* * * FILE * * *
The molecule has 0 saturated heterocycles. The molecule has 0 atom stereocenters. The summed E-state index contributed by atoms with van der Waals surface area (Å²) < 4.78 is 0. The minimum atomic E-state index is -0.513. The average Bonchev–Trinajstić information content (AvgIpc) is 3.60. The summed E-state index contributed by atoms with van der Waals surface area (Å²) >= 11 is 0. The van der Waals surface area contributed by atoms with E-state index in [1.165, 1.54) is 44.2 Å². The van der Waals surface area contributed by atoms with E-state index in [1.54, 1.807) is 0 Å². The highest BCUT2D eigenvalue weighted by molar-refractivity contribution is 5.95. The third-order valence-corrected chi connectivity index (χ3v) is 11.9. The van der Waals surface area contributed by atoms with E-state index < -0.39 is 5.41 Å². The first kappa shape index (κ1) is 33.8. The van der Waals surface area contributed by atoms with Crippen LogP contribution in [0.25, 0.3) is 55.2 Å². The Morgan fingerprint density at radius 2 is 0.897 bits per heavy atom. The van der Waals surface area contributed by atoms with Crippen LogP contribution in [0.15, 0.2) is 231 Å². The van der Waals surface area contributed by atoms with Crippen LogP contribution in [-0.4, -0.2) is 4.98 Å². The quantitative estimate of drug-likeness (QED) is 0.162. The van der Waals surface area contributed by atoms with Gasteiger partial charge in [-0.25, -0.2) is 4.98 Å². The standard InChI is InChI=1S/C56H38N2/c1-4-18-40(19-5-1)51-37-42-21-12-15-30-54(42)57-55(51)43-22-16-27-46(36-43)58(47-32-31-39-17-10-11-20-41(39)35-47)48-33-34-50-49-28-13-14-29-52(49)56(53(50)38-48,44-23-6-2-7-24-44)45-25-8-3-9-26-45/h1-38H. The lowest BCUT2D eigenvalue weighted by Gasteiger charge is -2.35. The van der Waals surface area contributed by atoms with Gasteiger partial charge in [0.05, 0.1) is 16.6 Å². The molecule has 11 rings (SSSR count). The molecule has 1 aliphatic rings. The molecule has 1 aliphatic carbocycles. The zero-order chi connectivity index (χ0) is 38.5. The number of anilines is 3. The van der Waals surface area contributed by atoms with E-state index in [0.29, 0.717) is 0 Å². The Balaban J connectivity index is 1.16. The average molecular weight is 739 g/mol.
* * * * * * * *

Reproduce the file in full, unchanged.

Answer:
The molecule has 0 saturated heterocycles. The molecule has 0 atom stereocenters. The summed E-state index contributed by atoms with van der Waals surface area (Å²) < 4.78 is 0. The minimum atomic E-state index is -0.513. The average Bonchev–Trinajstić information content (AvgIpc) is 3.60. The summed E-state index contributed by atoms with van der Waals surface area (Å²) >= 11 is 0. The van der Waals surface area contributed by atoms with E-state index in [1.165, 1.54) is 44.2 Å². The van der Waals surface area contributed by atoms with E-state index in [1.54, 1.807) is 0 Å². The highest BCUT2D eigenvalue weighted by molar-refractivity contribution is 5.95. The third-order valence-corrected chi connectivity index (χ3v) is 11.9. The van der Waals surface area contributed by atoms with E-state index < -0.39 is 5.41 Å². The first kappa shape index (κ1) is 33.8. The van der Waals surface area contributed by atoms with Crippen LogP contribution in [0.25, 0.3) is 55.2 Å². The Morgan fingerprint density at radius 2 is 0.897 bits per heavy atom. The van der Waals surface area contributed by atoms with Crippen LogP contribution in [0.15, 0.2) is 231 Å². The van der Waals surface area contributed by atoms with Crippen LogP contribution in [-0.4, -0.2) is 4.98 Å². The quantitative estimate of drug-likeness (QED) is 0.162. The van der Waals surface area contributed by atoms with Gasteiger partial charge in [-0.25, -0.2) is 4.98 Å². The standard InChI is InChI=1S/C56H38N2/c1-4-18-40(19-5-1)51-37-42-21-12-15-30-54(42)57-55(51)43-22-16-27-46(36-43)58(47-32-31-39-17-10-11-20-41(39)35-47)48-33-34-50-49-28-13-14-29-52(49)56(53(50)38-48,44-23-6-2-7-24-44)45-25-8-3-9-26-45/h1-38H. The lowest BCUT2D eigenvalue weighted by Gasteiger charge is -2.35. The van der Waals surface area contributed by atoms with Gasteiger partial charge in [0.05, 0.1) is 16.6 Å². The molecule has 11 rings (SSSR count). The molecule has 1 aliphatic rings. The molecule has 1 aliphatic carbocycles. The zero-order chi connectivity index (χ0) is 38.5. The number of anilines is 3. The van der Waals surface area contributed by atoms with E-state index in [0.29, 0.717) is 0 Å². The Balaban J connectivity index is 1.16. The average molecular weight is 739 g/mol.